Many of our viewers asked, “What the heck is a Triploid Arlee Rainbow Trout??” after the post about the 21 lb Rainbow caught out of Lake Mary Ronan. We did some research and received the following information from retired fisheries manager, Jim Vashro.
To sum up the process, fish eggs in hatcheries are treated after fertilization with precise heat and pressure at precise intervals so the resulting fish have three strands of chromosomes (triploid) instead of the normal two (diploid) strands in their DNA. Triploid fish appear normal but can’t reproduce so it is hoped they will grow longer/larger, their numbers can be controlled and they won’t interbreed with other reproducing fish.When a normal egg is fertilized it receives a set of chromosomes from each parent that combine into that classic helix pattern of DNA– e. g., diploid. Cells multiply by splitting those strands of DNA, copying each strand and combining back into additional DNA/cells. That process happens in an orderly manner in early cell development.
If you really want to dive into this process further, here is a more detailed summary of the process. Geneticists and fish culturists discovered that by subjecting the eggs to precise heat and temperature at a certain time (about 20 minutes after fertilization which is about the 5th cell division, I’m not sure on sequence/timing) the cells would produce and combine a third set of DNA – e.g, the cell now has DNA with triple (triploid) strands instead of double (diploid). The fish appears normal but cannot reproduce because the DNA strands don’t match.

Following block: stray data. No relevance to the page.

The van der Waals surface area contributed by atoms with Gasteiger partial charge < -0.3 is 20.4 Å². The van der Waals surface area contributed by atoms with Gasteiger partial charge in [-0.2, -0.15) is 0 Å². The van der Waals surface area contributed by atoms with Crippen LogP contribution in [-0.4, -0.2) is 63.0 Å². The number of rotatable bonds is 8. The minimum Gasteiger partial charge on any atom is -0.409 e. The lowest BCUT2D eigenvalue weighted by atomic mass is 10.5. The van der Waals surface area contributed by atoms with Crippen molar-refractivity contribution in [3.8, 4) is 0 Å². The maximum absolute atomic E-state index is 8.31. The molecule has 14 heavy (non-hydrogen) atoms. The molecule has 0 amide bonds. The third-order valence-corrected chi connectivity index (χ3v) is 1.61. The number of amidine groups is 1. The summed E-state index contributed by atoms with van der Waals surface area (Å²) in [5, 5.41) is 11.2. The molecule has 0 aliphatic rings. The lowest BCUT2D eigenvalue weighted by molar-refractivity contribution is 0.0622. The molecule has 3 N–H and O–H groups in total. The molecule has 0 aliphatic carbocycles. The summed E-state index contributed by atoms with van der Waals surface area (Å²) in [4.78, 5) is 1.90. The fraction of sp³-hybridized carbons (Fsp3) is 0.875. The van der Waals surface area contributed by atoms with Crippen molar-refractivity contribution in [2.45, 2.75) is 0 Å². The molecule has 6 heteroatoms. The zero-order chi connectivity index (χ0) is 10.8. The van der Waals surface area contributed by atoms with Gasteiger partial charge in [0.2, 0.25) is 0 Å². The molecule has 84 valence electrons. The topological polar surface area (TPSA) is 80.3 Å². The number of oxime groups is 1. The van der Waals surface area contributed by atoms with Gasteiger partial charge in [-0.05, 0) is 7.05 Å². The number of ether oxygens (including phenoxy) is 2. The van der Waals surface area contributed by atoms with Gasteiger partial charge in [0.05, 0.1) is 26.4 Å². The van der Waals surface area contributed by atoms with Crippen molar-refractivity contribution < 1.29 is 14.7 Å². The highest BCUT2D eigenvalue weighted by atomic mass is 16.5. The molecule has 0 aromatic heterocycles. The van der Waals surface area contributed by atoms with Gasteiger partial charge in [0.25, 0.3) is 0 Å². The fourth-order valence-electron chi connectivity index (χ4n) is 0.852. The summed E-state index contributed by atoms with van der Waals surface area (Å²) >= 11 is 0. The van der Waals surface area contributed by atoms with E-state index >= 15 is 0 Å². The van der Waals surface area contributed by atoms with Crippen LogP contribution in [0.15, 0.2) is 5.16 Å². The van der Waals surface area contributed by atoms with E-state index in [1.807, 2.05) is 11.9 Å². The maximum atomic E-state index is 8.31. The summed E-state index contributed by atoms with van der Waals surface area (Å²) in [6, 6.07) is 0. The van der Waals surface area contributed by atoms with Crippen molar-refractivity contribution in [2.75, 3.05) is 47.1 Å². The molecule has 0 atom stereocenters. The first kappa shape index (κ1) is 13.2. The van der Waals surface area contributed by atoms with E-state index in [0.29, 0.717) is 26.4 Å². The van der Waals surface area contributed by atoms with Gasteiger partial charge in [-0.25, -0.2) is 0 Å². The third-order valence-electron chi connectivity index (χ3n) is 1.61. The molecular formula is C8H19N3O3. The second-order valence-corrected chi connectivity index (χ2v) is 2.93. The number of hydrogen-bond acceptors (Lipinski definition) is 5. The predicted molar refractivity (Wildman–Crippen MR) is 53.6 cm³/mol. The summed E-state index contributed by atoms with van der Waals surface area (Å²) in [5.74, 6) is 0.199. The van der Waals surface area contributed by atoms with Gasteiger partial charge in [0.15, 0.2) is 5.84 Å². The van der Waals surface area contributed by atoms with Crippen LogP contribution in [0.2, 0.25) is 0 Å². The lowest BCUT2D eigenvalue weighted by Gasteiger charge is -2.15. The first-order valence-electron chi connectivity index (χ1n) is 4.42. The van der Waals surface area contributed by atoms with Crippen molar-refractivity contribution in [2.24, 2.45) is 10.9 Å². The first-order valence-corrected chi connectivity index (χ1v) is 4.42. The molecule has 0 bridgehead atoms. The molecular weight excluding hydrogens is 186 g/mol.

The initial thought was that triploid fish would not reproduce so they wouldn’t divert energy into eggs and sperm and go through the rigors of spawning. The energy freed up would let the fish grow bigger. Also, some fish like salmon might not be timed to die. That has happened in some cases, triploid fish can grow much larger than their diploid brethren. The world record rainbow from Diefenbaker Lake, Saskatchewan as well as rainbows in the Columbia River are triploids.
However, triploids are not the silver bullet as hoped. Montana has found that many triploids still go through the motions of spawning, even producing sterile eggs. The process of heat/pressure produces higher egg loss (30-40% or more) so there is an upfront cost to produce more eggs. And it seems like triploids might not be able to withstand stress (high water temperature, poor water quality, competition) with poorer survival in the wild. And triploiding is not always 100%, some of a batch of eggs may still develop into diploid fish. It’s a work in progress.
Montana is still experimenting. One obvious benefit would be to produce larger fish, particularly in a water where you don’t expect them to successfully reproduce anyway. The other benefit would be where you are trying to protect the genetics of existing fish stocks. Montana is planting triploid Gerrards/Kamloops into Lake Koocanusa because BC doesn’t want rainbows interbreeding with their westslope cutthroat. Good plan but few seem to survive beyond 24”. You could plant triploid rainbows or cutthroat in a lake or reservoir knowing they won’t interbreed with stream stocks above or below. There are attempts to produce triploid walleye so that fish could be stocked but numbers could be controlled to minimize impacts on other species.
If you would like more information on what Montana Hatcheries are working on, contact Hatchery Section Manager Eileen Ryce @ 444-2448.
Pictures of other triploid trout caught.